After a 2007 screening of his highly acclaimed documentary Sharkwater, Rob Stewart became flummoxed when an audience member asked, “Why make a film about sharks if the world’s fisheries will be depleted by 2048?”
Fast-forward to 2015 and Stewart’s latest work, Revolution, takes a deep dive into the collapse of fisheries worldwide. The Canadian filmmaker heads to the reefs of New Guinea, some of the most biodiverse waters on earth, now threatened by ocean acidification and climate change. Marine scientist Charlie Veron—a.k.a. The Godfather of Coral—warns that what happens in the ocean doesn’t stay there. In the distant past, mass extinctions at sea have always found their way to land.
In the 90-minute film, viewers trek to scenes of heavy carbon pollution all over the world, from the massive tar sands mines of Canada to the destructive slash-and-burn operations of Madagascan rainforests.
But as the title suggests, Revolution is not all doom and gloom. The movie takes a turn in Cancun, Mexico, after the largely uninspiring 2010 U.N. convention on climate change. Stewart finds solace in young protesters who were urging world leaders to take action. He finds more like them on the island of Saipan, where young environmentalists encouraged the government to limit shark-finning in that part of the Pacific.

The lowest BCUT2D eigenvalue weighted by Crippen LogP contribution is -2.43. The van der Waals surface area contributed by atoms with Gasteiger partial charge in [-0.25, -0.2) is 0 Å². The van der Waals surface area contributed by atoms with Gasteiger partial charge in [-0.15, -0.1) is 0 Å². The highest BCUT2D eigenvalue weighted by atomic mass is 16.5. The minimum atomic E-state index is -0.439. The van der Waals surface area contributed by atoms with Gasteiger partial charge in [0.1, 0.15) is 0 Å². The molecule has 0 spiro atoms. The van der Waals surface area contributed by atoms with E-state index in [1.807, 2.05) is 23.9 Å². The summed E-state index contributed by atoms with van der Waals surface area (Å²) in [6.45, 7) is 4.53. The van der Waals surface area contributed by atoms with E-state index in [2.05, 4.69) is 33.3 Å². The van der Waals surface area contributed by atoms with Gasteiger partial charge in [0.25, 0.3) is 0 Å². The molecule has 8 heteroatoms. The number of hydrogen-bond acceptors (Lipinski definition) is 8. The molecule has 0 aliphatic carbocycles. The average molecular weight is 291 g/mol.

The revolution has begun, narrates Stewart. “You’re a part of it now, and you’re going to win.” And we’d better. As Veron says, “What the oceans do, the terrestrial world will follow.”
onEarth provides reporting and analysis about environmental science, policy, and culture. All opinions expressed are those of the authors and do not necessarily reflect the policies or positions of NRDC. Learn more or follow us on Facebook and Twitter.